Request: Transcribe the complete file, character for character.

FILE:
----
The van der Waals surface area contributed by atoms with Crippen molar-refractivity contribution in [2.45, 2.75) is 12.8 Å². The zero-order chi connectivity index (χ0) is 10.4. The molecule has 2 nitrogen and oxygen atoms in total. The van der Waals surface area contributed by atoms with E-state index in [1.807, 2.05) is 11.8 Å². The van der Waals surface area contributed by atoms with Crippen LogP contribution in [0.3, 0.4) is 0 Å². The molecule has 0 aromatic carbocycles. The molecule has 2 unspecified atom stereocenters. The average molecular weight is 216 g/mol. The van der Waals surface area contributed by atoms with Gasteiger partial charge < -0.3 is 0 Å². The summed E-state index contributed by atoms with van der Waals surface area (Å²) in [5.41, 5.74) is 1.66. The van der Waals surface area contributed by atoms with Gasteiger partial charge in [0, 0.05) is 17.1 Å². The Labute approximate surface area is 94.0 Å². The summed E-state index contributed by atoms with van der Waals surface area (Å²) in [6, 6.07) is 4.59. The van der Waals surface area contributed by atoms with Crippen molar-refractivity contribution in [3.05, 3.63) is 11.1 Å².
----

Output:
The van der Waals surface area contributed by atoms with Crippen molar-refractivity contribution in [2.45, 2.75) is 12.8 Å². The zero-order chi connectivity index (χ0) is 10.4. The molecule has 2 nitrogen and oxygen atoms in total. The van der Waals surface area contributed by atoms with E-state index in [1.807, 2.05) is 11.8 Å². The van der Waals surface area contributed by atoms with Crippen LogP contribution in [0.3, 0.4) is 0 Å². The molecule has 0 aromatic carbocycles. The molecule has 2 unspecified atom stereocenters. The average molecular weight is 216 g/mol. The van der Waals surface area contributed by atoms with Gasteiger partial charge < -0.3 is 0 Å². The summed E-state index contributed by atoms with van der Waals surface area (Å²) in [5.41, 5.74) is 1.66. The van der Waals surface area contributed by atoms with Gasteiger partial charge in [0, 0.05) is 17.1 Å². The Labute approximate surface area is 94.0 Å². The summed E-state index contributed by atoms with van der Waals surface area (Å²) in [6, 6.07) is 4.59. The van der Waals surface area contributed by atoms with Crippen molar-refractivity contribution in [3.05, 3.63) is 11.1 Å².